There are no doubt places where Hemant and I will continue to disagree. But there are a lot more places where we agree. Things like respecting the dignity of others, caring for the world we live in, wanting the best for the people we love –- these are values that we share. And I fully intend to continue drawing on the inspiration of a friendly atheist to be a better Christian.

Have you had any unlikely relationships positively shape your life?

Do you think it’s possible to benefit from a relationship with people of different faith backgrounds or beliefs than your own?

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  • Well, the first step is admitting you have a problem…

  • My father is Catholic, and because of two things he said to me (“the Bible is just stories”, and “dinosaurs/evolution are real”) I became an atheist. I could write about How a Catholic Made Me an Atheist.

  • I am happy you have found peace in your relationship. Many Christians I know would find your situation enough reason for divorce. You know, the whole unequally yoked thing.

    My best friend is a Southern Baptist. We were friends before she was baptized and before I came out as an atheist, and we have remained close. I know she has positively shaped my life, and her tears of true grief over her not being with me in heaven atest to the fact I have shaped hers.

    We’ve compromised. We own a children’s theater company together, and I’ve had to ask her to keep the religion out of her teaching, and she’s had to ask me to stop putting atheist quotes on my Facebook wall.

    It’s hard sometimes, but it’s worth it. Even though we both harbor fantasties that the other will come around one day…

  • A claim that is often made by Christians is that their faith makes them a better person. It calls to the to be compassionate and charitable. Unfortunately examples of this actually being true are quite rare in my experience and it is often the opposite that is the case.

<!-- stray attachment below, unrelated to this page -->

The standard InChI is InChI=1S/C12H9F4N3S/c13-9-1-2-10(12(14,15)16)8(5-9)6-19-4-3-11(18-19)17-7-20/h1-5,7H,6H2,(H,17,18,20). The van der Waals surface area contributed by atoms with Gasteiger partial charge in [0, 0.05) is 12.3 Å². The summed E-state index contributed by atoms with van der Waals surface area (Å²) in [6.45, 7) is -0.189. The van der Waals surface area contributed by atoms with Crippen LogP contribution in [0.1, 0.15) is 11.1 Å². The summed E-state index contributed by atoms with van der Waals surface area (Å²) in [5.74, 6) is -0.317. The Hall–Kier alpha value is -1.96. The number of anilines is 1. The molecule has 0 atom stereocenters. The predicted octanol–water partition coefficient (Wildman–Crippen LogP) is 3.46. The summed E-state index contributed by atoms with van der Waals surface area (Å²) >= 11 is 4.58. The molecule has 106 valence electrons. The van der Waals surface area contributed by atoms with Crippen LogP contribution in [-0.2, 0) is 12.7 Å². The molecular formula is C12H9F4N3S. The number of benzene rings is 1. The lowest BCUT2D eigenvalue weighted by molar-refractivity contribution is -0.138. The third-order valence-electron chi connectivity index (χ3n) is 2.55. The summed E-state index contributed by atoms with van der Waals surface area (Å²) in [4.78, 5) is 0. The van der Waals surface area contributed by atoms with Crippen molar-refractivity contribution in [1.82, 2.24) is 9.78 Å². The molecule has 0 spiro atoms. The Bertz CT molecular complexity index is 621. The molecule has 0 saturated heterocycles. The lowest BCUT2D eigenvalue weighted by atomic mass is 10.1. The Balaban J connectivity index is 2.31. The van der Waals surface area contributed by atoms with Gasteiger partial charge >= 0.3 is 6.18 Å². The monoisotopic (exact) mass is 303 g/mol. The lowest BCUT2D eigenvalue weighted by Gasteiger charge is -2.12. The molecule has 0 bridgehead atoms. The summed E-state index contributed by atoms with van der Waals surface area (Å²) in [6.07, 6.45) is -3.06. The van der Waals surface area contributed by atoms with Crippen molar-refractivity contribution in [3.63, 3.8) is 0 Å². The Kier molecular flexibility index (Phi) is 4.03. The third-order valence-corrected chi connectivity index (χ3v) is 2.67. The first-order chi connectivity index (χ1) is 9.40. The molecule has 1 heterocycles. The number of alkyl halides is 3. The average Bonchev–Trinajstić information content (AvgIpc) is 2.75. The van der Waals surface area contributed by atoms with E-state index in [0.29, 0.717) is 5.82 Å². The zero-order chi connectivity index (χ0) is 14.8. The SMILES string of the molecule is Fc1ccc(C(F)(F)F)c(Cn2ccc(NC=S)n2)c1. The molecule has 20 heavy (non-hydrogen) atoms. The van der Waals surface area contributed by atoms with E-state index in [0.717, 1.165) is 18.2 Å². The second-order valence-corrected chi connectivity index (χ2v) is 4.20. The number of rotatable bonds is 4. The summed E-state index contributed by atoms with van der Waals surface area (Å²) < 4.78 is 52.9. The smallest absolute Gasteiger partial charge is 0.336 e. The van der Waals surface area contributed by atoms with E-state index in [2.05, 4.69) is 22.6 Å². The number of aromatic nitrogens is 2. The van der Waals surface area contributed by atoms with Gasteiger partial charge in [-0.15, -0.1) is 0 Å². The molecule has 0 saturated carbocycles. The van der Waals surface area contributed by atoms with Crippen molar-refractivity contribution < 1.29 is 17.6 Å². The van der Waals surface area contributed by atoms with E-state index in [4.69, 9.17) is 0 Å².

It is refreshing to see how Christianity, coming up against atheism, is improved by it.

  • I love this, except that she’d be deluding herself if she thinks her religion is one taught by the Bible. I wish more Christians were like her. She’s more of a humanist who happens to believe in a particular myth.

  • Jagyr

    Those four points aren’t just going to make you a better Christian, they’ll make you a better person. The lessons you’ve learned can improve the lives of everyone, whether they are a believer or not.

    In fact, if you keep up with #3 for long enough, you might not be a believer any for much longer.

  • Jon

    @Jagyr I think the point is, though, that things such as unconditional love and speaking out against injustice are taught by the Bible, and the problem is that professing Christians can miss this.

    Also I would echo quite a bit of what is said in that post, in that I am a Christian myself, but reading this blog has helped me to examine myself and spot areas of my life where I am not living out the things that I profess to believe.
    It is easy to be blind to our own failings, and it helps to have outside observers highlighting these things.

  • I’m curious on how the writer is raising the children. Meh – I’ll check out her blog.